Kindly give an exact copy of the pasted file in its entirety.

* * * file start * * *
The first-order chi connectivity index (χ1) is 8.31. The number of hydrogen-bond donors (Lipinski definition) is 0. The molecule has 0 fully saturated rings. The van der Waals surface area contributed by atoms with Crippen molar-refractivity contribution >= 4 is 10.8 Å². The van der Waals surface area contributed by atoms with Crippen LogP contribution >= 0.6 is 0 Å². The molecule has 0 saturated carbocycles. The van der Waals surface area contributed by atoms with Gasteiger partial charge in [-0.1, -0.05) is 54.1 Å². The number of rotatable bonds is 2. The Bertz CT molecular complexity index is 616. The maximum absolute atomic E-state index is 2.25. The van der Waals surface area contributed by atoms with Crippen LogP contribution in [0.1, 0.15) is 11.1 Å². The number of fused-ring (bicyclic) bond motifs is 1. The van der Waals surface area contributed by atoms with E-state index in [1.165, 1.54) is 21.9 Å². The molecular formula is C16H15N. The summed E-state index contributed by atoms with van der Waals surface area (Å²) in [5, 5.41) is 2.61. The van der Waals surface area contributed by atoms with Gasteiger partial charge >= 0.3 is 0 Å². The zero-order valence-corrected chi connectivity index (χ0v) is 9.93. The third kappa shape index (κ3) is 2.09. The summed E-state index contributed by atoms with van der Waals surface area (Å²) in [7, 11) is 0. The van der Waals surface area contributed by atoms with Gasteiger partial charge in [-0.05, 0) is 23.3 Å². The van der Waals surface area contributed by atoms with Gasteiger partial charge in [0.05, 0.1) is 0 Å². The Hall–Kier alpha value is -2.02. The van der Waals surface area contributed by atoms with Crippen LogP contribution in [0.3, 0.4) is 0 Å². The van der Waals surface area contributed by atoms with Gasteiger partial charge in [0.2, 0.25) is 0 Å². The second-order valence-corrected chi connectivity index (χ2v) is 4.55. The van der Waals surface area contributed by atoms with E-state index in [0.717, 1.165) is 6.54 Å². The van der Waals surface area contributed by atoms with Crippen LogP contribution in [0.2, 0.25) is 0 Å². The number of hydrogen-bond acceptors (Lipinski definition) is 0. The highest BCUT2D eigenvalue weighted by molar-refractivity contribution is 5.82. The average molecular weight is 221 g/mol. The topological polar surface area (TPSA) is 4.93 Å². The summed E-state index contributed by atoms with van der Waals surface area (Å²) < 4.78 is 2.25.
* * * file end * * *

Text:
The first-order chi connectivity index (χ1) is 8.31. The number of hydrogen-bond donors (Lipinski definition) is 0. The molecule has 0 fully saturated rings. The van der Waals surface area contributed by atoms with Crippen molar-refractivity contribution >= 4 is 10.8 Å². The van der Waals surface area contributed by atoms with Crippen LogP contribution >= 0.6 is 0 Å². The molecule has 0 saturated carbocycles. The van der Waals surface area contributed by atoms with Gasteiger partial charge in [-0.1, -0.05) is 54.1 Å². The number of rotatable bonds is 2. The Bertz CT molecular complexity index is 616. The maximum absolute atomic E-state index is 2.25. The van der Waals surface area contributed by atoms with Crippen LogP contribution in [0.1, 0.15) is 11.1 Å². The number of fused-ring (bicyclic) bond motifs is 1. The van der Waals surface area contributed by atoms with E-state index in [1.165, 1.54) is 21.9 Å². The molecular formula is C16H15N. The summed E-state index contributed by atoms with van der Waals surface area (Å²) in [5, 5.41) is 2.61. The van der Waals surface area contributed by atoms with Gasteiger partial charge >= 0.3 is 0 Å². The zero-order valence-corrected chi connectivity index (χ0v) is 9.93. The third kappa shape index (κ3) is 2.09. The summed E-state index contributed by atoms with van der Waals surface area (Å²) in [7, 11) is 0. The van der Waals surface area contributed by atoms with Gasteiger partial charge in [-0.05, 0) is 23.3 Å². The van der Waals surface area contributed by atoms with Gasteiger partial charge in [0.05, 0.1) is 0 Å². The Hall–Kier alpha value is -2.02. The van der Waals surface area contributed by atoms with Crippen LogP contribution in [0.3, 0.4) is 0 Å². The van der Waals surface area contributed by atoms with Gasteiger partial charge in [0.2, 0.25) is 0 Å². The second-order valence-corrected chi connectivity index (χ2v) is 4.55. The van der Waals surface area contributed by atoms with E-state index in [0.717, 1.165) is 6.54 Å². The van der Waals surface area contributed by atoms with Crippen LogP contribution in [0.2, 0.25) is 0 Å². The number of hydrogen-bond acceptors (Lipinski definition) is 0. The highest BCUT2D eigenvalue weighted by molar-refractivity contribution is 5.82. The average molecular weight is 221 g/mol. The topological polar surface area (TPSA) is 4.93 Å². The summed E-state index contributed by atoms with van der Waals surface area (Å²) < 4.78 is 2.25.